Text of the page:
Treating Multiple Sclerosis With Monoclonal Antibodies

Mathias Buttman, MD; Peter Rieckmann, MD, FRCPC


Expert Rev Neurother. 2008;8(3):433-455. 

In This Article

Abstract and Introduction

Therapeutic monoclonal antibodies (mAbs) are potent new tools for a molecular targeted approach to modify the course of multiple sclerosis (MS). Besides natalizumab, which was approved in 2006, three other mAbs (alemtuzumab, rituximab and daclizumab) were successfully tested in Phase II MS trials. In this review, introductory notes on the development and systematic nomenclature of therapeutic mAbs in general, set the stage for a detailed discussion of the four mAbs mentioned. We summarize non-MS indications, expression and function of target antigens, scientific rationales for MS therapy, putative modes of action and pharmacological aspects. Particularly, we provide a critical discussion of clinical MS trials, including protocols and interim analyses of trials currently underway. The natalizumab section pays special attention to the clinical handling of safety issues and the diagnostic use of neutralizing antibodies. We finally develop a scenario for how each of the four mAbs might evolve into the market of MS therapeutics within the coming years.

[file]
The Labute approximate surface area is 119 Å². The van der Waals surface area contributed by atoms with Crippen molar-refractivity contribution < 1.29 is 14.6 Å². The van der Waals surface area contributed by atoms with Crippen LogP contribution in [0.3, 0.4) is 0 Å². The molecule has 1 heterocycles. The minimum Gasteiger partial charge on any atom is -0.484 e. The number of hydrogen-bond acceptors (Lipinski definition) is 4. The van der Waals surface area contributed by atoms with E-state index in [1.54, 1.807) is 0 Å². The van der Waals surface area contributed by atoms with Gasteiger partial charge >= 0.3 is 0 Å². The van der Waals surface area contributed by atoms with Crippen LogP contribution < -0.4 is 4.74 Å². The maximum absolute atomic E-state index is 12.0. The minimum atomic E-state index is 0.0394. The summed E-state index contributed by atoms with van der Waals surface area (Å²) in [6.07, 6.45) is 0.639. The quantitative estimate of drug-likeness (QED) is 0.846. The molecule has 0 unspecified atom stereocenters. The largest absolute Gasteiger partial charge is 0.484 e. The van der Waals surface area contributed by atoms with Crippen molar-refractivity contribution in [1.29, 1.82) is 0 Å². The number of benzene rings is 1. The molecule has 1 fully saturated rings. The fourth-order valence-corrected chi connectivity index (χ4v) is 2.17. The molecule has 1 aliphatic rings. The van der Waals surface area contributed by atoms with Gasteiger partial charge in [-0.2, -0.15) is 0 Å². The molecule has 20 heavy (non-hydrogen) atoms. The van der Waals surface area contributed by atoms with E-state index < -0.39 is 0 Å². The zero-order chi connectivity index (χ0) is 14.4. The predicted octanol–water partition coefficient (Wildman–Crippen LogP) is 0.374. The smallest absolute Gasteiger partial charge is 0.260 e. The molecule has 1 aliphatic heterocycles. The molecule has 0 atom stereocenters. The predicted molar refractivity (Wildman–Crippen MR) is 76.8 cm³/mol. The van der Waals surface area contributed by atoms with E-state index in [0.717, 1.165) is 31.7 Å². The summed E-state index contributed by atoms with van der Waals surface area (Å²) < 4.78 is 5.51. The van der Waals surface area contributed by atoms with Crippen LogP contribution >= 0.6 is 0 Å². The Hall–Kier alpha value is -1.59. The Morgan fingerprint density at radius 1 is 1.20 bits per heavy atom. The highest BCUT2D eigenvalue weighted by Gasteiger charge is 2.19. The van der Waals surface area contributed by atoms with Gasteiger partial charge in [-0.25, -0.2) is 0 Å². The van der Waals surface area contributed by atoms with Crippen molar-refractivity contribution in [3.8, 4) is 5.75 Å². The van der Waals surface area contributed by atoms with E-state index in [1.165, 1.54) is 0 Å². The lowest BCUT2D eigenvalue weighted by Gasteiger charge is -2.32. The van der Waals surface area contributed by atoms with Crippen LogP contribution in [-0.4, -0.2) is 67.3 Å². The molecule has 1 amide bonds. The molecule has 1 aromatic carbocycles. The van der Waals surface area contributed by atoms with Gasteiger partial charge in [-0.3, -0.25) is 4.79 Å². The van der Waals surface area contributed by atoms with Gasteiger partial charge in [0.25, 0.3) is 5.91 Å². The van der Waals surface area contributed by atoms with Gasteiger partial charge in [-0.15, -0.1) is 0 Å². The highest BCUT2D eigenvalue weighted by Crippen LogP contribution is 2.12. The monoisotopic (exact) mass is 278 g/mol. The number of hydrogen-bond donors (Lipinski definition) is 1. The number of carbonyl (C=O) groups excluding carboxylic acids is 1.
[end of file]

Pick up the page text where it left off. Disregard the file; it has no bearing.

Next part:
Impressive clinical efficacy along with a favorable adverse-effect profile in two large Phase III trials and accelerated US FDA approval in November 2004 raised realistic hopes in people with multiple sclerosis (MS) and neurologists that natalizumab (NATA, Tysabri®; Biogen Idec and Elan Pharmaceuticals) could be an eagerly awaited ‘silver bullet’ of MS therapy. However, initial euphoria was soon followed by a rude awakening when three cases of progressive multifocal leukoencephalopathy (PML), a rare but in most cases fatal opportunistic virus infection, in NATA-treated patients became known.[1,2,3] NATA was voluntarily withdrawn from the market until a careful examination had been performed where no further PML cases or any other severe opportunistic infection could be identified.[4] It was reapproved in 2006, and to date, more than 20,000 people worldwide have been treated with NATA.[5] No new PML case in NATA-treated patients has occurred and increasing optimism for its use in patients with active relapsing-remitting MS (RRMS) has returned. Besides NATA, other therapeutic monoclonal antibodies (mAbs) demonstrated promising results in Phase II MS trials and may enter the market of MS therapeutics within the next few years. In this review, we summarize the current state of mAb therapy for MS and provide a perspective how this dynamic field might develop in the short term.


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